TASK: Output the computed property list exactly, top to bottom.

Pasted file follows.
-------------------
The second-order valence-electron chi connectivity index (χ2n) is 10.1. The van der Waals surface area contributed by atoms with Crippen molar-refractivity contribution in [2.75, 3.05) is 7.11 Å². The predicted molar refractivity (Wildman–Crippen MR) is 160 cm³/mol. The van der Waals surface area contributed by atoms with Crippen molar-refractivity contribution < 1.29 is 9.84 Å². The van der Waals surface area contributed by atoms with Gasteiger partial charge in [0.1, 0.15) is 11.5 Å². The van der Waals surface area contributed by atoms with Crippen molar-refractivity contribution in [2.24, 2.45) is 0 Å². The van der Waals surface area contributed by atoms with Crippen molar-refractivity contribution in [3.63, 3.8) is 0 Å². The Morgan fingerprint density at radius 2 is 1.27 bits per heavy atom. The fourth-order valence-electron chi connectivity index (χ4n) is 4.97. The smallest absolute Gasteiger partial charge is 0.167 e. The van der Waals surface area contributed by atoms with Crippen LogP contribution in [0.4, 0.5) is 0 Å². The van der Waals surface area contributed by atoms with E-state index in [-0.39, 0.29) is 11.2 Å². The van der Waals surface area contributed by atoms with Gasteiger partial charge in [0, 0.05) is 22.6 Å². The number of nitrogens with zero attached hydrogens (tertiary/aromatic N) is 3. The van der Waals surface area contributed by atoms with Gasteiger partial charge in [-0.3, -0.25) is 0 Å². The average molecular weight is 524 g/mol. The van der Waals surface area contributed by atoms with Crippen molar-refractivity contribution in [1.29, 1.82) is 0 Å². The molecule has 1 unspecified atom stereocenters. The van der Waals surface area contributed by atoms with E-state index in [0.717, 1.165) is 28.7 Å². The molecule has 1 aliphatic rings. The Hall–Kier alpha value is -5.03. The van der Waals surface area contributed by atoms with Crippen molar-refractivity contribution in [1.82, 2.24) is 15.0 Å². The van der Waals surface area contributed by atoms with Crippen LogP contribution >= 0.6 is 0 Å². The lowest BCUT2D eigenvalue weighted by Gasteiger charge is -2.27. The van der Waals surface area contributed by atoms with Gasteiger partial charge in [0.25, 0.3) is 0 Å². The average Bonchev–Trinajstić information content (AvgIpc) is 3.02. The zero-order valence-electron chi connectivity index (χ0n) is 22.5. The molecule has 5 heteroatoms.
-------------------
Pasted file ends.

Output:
The second-order valence-electron chi connectivity index (χ2n) is 10.1. The van der Waals surface area contributed by atoms with Crippen molar-refractivity contribution in [2.75, 3.05) is 7.11 Å². The predicted molar refractivity (Wildman–Crippen MR) is 160 cm³/mol. The van der Waals surface area contributed by atoms with Crippen molar-refractivity contribution < 1.29 is 9.84 Å². The van der Waals surface area contributed by atoms with Gasteiger partial charge in [0.1, 0.15) is 11.5 Å². The van der Waals surface area contributed by atoms with Crippen molar-refractivity contribution in [2.24, 2.45) is 0 Å². The van der Waals surface area contributed by atoms with Crippen molar-refractivity contribution in [3.63, 3.8) is 0 Å². The Morgan fingerprint density at radius 2 is 1.27 bits per heavy atom. The fourth-order valence-electron chi connectivity index (χ4n) is 4.97. The smallest absolute Gasteiger partial charge is 0.167 e. The van der Waals surface area contributed by atoms with Crippen LogP contribution in [0.4, 0.5) is 0 Å². The van der Waals surface area contributed by atoms with E-state index in [-0.39, 0.29) is 11.2 Å². The van der Waals surface area contributed by atoms with Gasteiger partial charge in [0, 0.05) is 22.6 Å². The number of nitrogens with zero attached hydrogens (tertiary/aromatic N) is 3. The van der Waals surface area contributed by atoms with Gasteiger partial charge in [-0.3, -0.25) is 0 Å². The average molecular weight is 524 g/mol. The van der Waals surface area contributed by atoms with Crippen molar-refractivity contribution in [1.29, 1.82) is 0 Å². The molecule has 1 unspecified atom stereocenters. The van der Waals surface area contributed by atoms with E-state index in [0.717, 1.165) is 28.7 Å². The molecule has 1 aliphatic rings. The Hall–Kier alpha value is -5.03. The van der Waals surface area contributed by atoms with Crippen molar-refractivity contribution in [1.82, 2.24) is 15.0 Å². The van der Waals surface area contributed by atoms with Crippen LogP contribution >= 0.6 is 0 Å². The lowest BCUT2D eigenvalue weighted by Gasteiger charge is -2.27. The van der Waals surface area contributed by atoms with Gasteiger partial charge in [0.25, 0.3) is 0 Å². The average Bonchev–Trinajstić information content (AvgIpc) is 3.02. The zero-order valence-electron chi connectivity index (χ0n) is 22.5. The molecule has 5 heteroatoms.